Dr Wan Rizal, who is married with four children, started volunteering in the community in 2010. He was chairman of Al-Islah mosque in Punggol, and was also part of Punggol’s Interracial and Religious Confidence Circle.

He was a student in the Normal (Academic) stream before obtaining a polytechnic diploma and enrolling in the National Institute of Education and later Nanyang Technological University, where he obtained his degree in physical education at the age of 31.

He said: “I hope to be the voice in Parliament that upholds social mobility. Because of the non-linear path that I had taken, I strongly believe that education is the key to social mobility. This is how we can allow people who have less, or did less well to move up and prevent our society from being stratified. 

“Singapore must continue to be a nation of opportunities for all, not for just the privileged few, or the lucky ones, but for every Singaporean.”

Singapore’s education system is on the right track, he said. He added that he hopes to be part of its further development. For instance, he said he sees the value of early childhood education, and the importance of providing multiple pathways for Singaporeans to continue developing their skills. 

He also hopes to advocate for the sandwiched class, as well as those who may face difficulties juggling work and family life.


Former director of the SGSecure programme


Mr Chua grew up in a three-room flat in Ang Mo Kio. His father was a forklift driver and his mother was a seamstress.

He was awarded the Local Merit Scholarship (Civil Defence) by the Public Service Commission to read communications studies at Nanyang Technological University. He served with the SCDF, eventually becoming commander of the 3rd SCDF Division.

Most recently, he was director of the SGSecure Programme Office in Ministry of Home Affairs.

Mr Chua, whose baby boy is eight days old, has spent 15 years doing community work with youth. He said he finds joy and satisfaction in mentoring young people and seeing them find success in life.

He added that he hopes to continue his work with youth and to hear their concerns on issues such as social mobility and income inequality.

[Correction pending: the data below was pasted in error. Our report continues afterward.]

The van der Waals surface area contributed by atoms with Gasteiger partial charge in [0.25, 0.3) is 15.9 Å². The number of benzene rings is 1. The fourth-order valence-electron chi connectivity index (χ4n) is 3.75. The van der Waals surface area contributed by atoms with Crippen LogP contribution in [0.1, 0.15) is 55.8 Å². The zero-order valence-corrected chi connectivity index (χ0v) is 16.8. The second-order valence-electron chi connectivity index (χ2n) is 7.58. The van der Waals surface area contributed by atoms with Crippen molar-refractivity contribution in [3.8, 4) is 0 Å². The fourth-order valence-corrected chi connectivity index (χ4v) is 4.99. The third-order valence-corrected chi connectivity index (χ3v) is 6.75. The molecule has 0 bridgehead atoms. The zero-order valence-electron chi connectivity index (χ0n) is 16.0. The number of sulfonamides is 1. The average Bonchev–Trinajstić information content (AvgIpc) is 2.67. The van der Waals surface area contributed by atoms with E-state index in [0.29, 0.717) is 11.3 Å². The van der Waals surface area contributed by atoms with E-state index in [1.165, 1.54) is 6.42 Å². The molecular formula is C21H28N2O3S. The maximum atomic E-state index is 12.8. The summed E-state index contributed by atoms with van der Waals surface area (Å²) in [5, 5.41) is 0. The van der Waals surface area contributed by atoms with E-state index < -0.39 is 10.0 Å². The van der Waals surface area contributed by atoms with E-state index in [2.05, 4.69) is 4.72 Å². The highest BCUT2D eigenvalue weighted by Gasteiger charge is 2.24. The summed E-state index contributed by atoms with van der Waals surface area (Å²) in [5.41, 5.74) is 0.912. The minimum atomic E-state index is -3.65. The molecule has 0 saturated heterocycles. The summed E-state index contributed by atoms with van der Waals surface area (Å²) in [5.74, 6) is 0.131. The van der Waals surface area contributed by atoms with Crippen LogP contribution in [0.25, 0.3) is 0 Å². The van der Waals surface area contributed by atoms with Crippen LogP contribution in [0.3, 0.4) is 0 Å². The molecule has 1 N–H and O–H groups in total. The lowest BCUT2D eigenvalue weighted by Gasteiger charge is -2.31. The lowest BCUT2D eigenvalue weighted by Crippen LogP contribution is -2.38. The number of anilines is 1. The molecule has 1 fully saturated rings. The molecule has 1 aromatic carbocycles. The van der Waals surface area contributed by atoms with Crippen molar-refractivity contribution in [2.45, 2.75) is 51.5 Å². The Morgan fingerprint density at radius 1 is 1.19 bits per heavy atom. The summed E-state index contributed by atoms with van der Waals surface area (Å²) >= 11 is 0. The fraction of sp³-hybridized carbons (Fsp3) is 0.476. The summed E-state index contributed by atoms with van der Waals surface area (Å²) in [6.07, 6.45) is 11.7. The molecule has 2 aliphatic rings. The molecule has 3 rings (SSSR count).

Managing partner at Union Law LLP


Mr Lye, a father of three, has been volunteering for 25 years.

When introducing himself, he recounted how he and other volunteers helped a low-income resident deal with a problem.

Mr Lye, who chairs the Punggol East Citizens’ Consultative Committee, said the resident’s daughter had obtained a scholarship from an unnamed agency that allowed her to enter university despite her family’s finances.

But the agency later asked the resident to cough up a large sum of money as her daughter’s grades were not good. 

Mr Lye said that after several attempts, he and other volunteers managed to get the agency to write off the sum and the family was able to save up enough money to buy their own flat and move out of the rental block. 

Despite having volunteered for groups like clan societies and trade associations, Mr Lye said that he finds community work most fulfilling. “Most satisfying for me is community work, where I get to listen to residents in their homes, their void decks and the coffee shops,” said Mr Lye, who has been volunteering in the new Sengkang GRC. 

“I have always tried my best to help, as no government policy is foolproof and there are those who may fall through the cracks.”


Vice-president for Terminal 5 planning at Changi Airport Group


Sembawang is a special place for Ms Poh, a former helicopter pilot with the Republic of Singapore Air Force (RSAF) and the first woman to be appointed full-time aide-de-camp to the late President S R Nathan.

She spent a lot time in Sembawang when she was based at Sembawang Air Base for the RSAF.

“Sembawang is really a very special place for me, plenty of fond memories. And now that I have a chance to go back to Sembawang to serve on the ground, I’m really excited to work closely with our volunteers with our residents there,” said Ms Poh, who started volunteering in grassroots activities and Meet-the-People sessions in Sembawang GRC in 2018. 

Ms Poh, who is single, started an annual Women Festival for the constituency and also took part in distributing food to rental flat residents. 

She is tipped to join the PAP team that will contest Sembawang GRC, which will likely lose Transport Minister Khaw Boon Wan as he is expected to retire from politics soon. 


Managing director and head of group audit at DBS Bank


Before taking up his position at DBS, Mr Goh headed its subsidary POSB, where he said he was exposed to volunteering efforts by community leaders and grassroots.

This inspired the father of three to take up community work. 

Mr Goh spent more than 10 years at credit firm American Express, based in London and New York. He intends to use his experience from the international banking sector to help improve the lives of Singaporeans.

“I want to play a part to improve the system, to hone the system. And I know that Singapore is not perfect, but having lived in all these international financial centres, I can say personally that Singapore is the best,” he said. 

“And therefore, I want to play a role to help Singapore adapt as the world changes very rapidly, given digitisation and the onset of the impact of new technology.”

Since 2013, Mr Goh has ben volunteering as a district councillor with the South West Community Development Council and also serves on the board of HomeTeamNS.

Mr Goh, who is vice-chairman of the Gambas-Yishun Citizens’ Consultative Committee, has been seen with Home Affairs and Law Minister K. Shanmugam at community engagements in Nee Soon, where he is expected to be fielded.


Former air force brigadier-general